The Ethics of Pro Bono
The Ethics of Pro Bono
By Toby J. Rothschild, General Counsel, Legal Aid Foundation of Los Angeles, and member, LACBA Professional Responsibility and Ethics Committee. The opinions expressed are his own.
California Supreme Court Chief Justice Ronald George recently said, "Our justice system must be there for all who need it." The Chief Justice made the comment at a meeting of the L.A. Pro Bono Council, a new organization made up of representatives of large law firms and nonprofits that support pro bono work. The need for pro bono work to help the poor and disadvantaged is indisputable. Meeting that need does raise some ethical issues that need to be considered by an attorney providing legal assistance on a pro bono basis.
An analysis of the ethical issues in pro bono first requires a definition. Pro bono (short for "pro bono publico," for the good of the public), is defined by the State Bar of California as follows:
The first question that arises is whether there is an ethical duty to provide pro bono legal assistance. Business and Professions Code Sec. 6068(h) provides that it is the duty of a lawyer "never to reject, for any consideration personal to himself or herself, the cause of the defenseless and oppressed." County of Tulare v. Ybarra (1983) 143 Cal App 3d 587. The State Bar, citing this section, adopted a resolution calling for all attorneys to voluntarily devote at least 50 hours per year to providing pro bono legal services. The ABA Model Rule 6.1 urges a similar voluntary commitment.
Once the decision to provide pro bono services is made, the next question is: Does the attorney owe a lesser ethical duty to a pro bono client? In California today, the answer is no. "Segal's argument presupposes that pro bono clients deserve less diligent services than paying clients, a proposition that undermines the integrity of the legal profession. An attorney's standard of professional conduct to a pro bono client should be no different from his or her responsibility to any other client." Segal v. State Bar of California (1988) 44 Cal 3d 1077, 1084.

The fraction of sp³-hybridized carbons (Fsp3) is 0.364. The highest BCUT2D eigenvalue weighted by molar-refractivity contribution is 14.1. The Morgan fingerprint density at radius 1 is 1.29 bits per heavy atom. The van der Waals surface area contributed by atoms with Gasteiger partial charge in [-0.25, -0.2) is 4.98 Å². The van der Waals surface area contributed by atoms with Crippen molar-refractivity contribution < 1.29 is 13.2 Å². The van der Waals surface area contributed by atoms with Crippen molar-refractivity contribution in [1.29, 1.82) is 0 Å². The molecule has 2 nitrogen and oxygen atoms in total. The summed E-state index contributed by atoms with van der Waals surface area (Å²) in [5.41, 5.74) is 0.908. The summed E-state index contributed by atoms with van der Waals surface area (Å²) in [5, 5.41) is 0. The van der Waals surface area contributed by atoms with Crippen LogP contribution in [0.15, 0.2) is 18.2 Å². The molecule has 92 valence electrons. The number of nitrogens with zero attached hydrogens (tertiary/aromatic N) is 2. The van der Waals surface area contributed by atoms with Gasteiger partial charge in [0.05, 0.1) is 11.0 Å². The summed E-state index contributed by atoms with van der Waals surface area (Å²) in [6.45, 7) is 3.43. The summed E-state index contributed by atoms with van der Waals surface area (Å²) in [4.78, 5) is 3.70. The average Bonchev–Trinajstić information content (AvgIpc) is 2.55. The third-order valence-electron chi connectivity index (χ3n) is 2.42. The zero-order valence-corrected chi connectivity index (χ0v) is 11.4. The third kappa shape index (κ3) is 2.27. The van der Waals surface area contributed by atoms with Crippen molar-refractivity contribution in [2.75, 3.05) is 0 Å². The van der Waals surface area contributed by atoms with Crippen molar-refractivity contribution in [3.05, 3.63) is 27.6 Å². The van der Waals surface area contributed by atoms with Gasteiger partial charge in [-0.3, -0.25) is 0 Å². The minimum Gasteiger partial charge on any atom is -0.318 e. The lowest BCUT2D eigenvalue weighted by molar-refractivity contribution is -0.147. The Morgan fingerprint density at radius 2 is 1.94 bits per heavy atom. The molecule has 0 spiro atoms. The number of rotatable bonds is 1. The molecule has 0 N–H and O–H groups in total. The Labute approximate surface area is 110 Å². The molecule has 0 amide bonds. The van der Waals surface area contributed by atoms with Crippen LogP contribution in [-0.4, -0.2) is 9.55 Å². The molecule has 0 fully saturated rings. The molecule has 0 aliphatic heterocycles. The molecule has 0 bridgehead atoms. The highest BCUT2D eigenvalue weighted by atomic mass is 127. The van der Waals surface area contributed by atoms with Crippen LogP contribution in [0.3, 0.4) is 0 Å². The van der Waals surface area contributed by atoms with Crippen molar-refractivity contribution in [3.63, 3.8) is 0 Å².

The most frequent ethical issue that arises in pro bono representation is conflicts of interest. In accepting a pro bono matter, attorneys must perform the same kind of conflicts check that they would for a paying client and decline representation for the same reasons. One way around this problem is to seek out pro bono cases in areas that are unlikely to create a conflict. If your firm represents financial services institutions, then you probably should not volunteer at a pro bono bankruptcy clinic; however, work assisting immigrant victims of domestic violence to regularize their status is not likely to create any conflicts. In its recent revision of its Model Rules, the ABA addressed a part of this concern in Rule 6.5. Rule 6.5 allows a lawyer in "a program sponsored by a nonprofit organization or court" to provide "short-term limited legal services to a client without expectation by either the lawyer or the client that the lawyer will provide continuing representation in the matter." In such circumstances, because the lawyer is not able to check conflicts firmwide, conflicts are only disqualifying if the attorney is personally aware of them. This includes both direct and imputed conflicts. The commission currently revising the California rules has not yet considered Rule 6.5. Accordingly, until such time as California adopts a "safe harbor" such as Rule 6.5, a California lawyer providing pro bono services in a court or nonprofit setting is subject to the same conflict rules as in any other client matter.
Another concern many attorneys have about pro bono representation is their lack of skill and knowledge of litigation or of the particular substantive areas affecting the poor. (See California Rule of Professional Conduct 3-110(A), which provides that an attorney "shall not intentionally, recklessly, or repeatedly fail to perform legal services with competence.") Pro bono needs are far more than just litigation. They include corporate and tax work for non-profits, transactional work for non-profit housing developers, employment issues, and even intellectual property issues. Most lawyers can find a need for pro bono services within their expertise. Beyond that, most pro bono legal services programs provide training and back-up support that meet the requirements of Rule 3-110(C).
The State Bar's call to provide pro bono services is only one of many reasons attorneys should volunteer their services. Others include gaining training and experience, improving the image of lawyers, making you feel good about being a lawyer, and, most importantly, making your mother proud of you!
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